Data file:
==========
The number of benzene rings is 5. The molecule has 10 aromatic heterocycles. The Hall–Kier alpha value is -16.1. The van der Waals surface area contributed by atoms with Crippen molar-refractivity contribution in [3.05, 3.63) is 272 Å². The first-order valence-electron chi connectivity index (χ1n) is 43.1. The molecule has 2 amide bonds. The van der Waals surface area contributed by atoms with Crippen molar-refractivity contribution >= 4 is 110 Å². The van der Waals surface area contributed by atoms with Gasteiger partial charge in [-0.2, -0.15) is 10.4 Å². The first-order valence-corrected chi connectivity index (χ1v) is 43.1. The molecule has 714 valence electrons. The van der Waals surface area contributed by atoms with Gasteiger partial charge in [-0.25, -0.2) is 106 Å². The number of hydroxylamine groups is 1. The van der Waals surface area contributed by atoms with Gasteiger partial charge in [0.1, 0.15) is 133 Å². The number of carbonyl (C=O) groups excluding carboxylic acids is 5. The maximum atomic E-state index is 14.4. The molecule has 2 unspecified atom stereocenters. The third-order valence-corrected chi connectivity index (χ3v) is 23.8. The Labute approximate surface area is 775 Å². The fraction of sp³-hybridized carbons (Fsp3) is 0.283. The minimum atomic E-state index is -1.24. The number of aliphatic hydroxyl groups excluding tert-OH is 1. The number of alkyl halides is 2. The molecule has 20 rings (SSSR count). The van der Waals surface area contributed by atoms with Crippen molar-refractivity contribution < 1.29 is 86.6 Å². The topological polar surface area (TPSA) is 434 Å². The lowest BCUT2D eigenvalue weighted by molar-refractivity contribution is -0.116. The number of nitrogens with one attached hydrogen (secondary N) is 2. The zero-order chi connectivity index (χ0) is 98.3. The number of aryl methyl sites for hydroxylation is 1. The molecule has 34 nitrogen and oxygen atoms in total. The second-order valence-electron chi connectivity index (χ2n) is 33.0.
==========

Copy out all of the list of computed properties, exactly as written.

The number of benzene rings is 5. The molecule has 10 aromatic heterocycles. The Hall–Kier alpha value is -16.1. The van der Waals surface area contributed by atoms with Crippen molar-refractivity contribution in [3.05, 3.63) is 272 Å². The first-order valence-electron chi connectivity index (χ1n) is 43.1. The molecule has 2 amide bonds. The van der Waals surface area contributed by atoms with Crippen molar-refractivity contribution >= 4 is 110 Å². The van der Waals surface area contributed by atoms with Gasteiger partial charge in [-0.2, -0.15) is 10.4 Å². The first-order valence-corrected chi connectivity index (χ1v) is 43.1. The molecule has 714 valence electrons. The van der Waals surface area contributed by atoms with Gasteiger partial charge in [-0.25, -0.2) is 106 Å². The number of hydroxylamine groups is 1. The van der Waals surface area contributed by atoms with Gasteiger partial charge in [0.1, 0.15) is 133 Å². The number of carbonyl (C=O) groups excluding carboxylic acids is 5. The maximum atomic E-state index is 14.4. The molecule has 2 unspecified atom stereocenters. The third-order valence-corrected chi connectivity index (χ3v) is 23.8. The Labute approximate surface area is 775 Å². The fraction of sp³-hybridized carbons (Fsp3) is 0.283. The minimum atomic E-state index is -1.24. The number of aliphatic hydroxyl groups excluding tert-OH is 1. The number of alkyl halides is 2. The molecule has 20 rings (SSSR count). The van der Waals surface area contributed by atoms with Crippen molar-refractivity contribution < 1.29 is 86.6 Å². The topological polar surface area (TPSA) is 434 Å². The lowest BCUT2D eigenvalue weighted by molar-refractivity contribution is -0.116. The number of nitrogens with one attached hydrogen (secondary N) is 2. The zero-order chi connectivity index (χ0) is 98.3. The number of aryl methyl sites for hydroxylation is 1. The molecule has 34 nitrogen and oxygen atoms in total. The second-order valence-electron chi connectivity index (χ2n) is 33.0.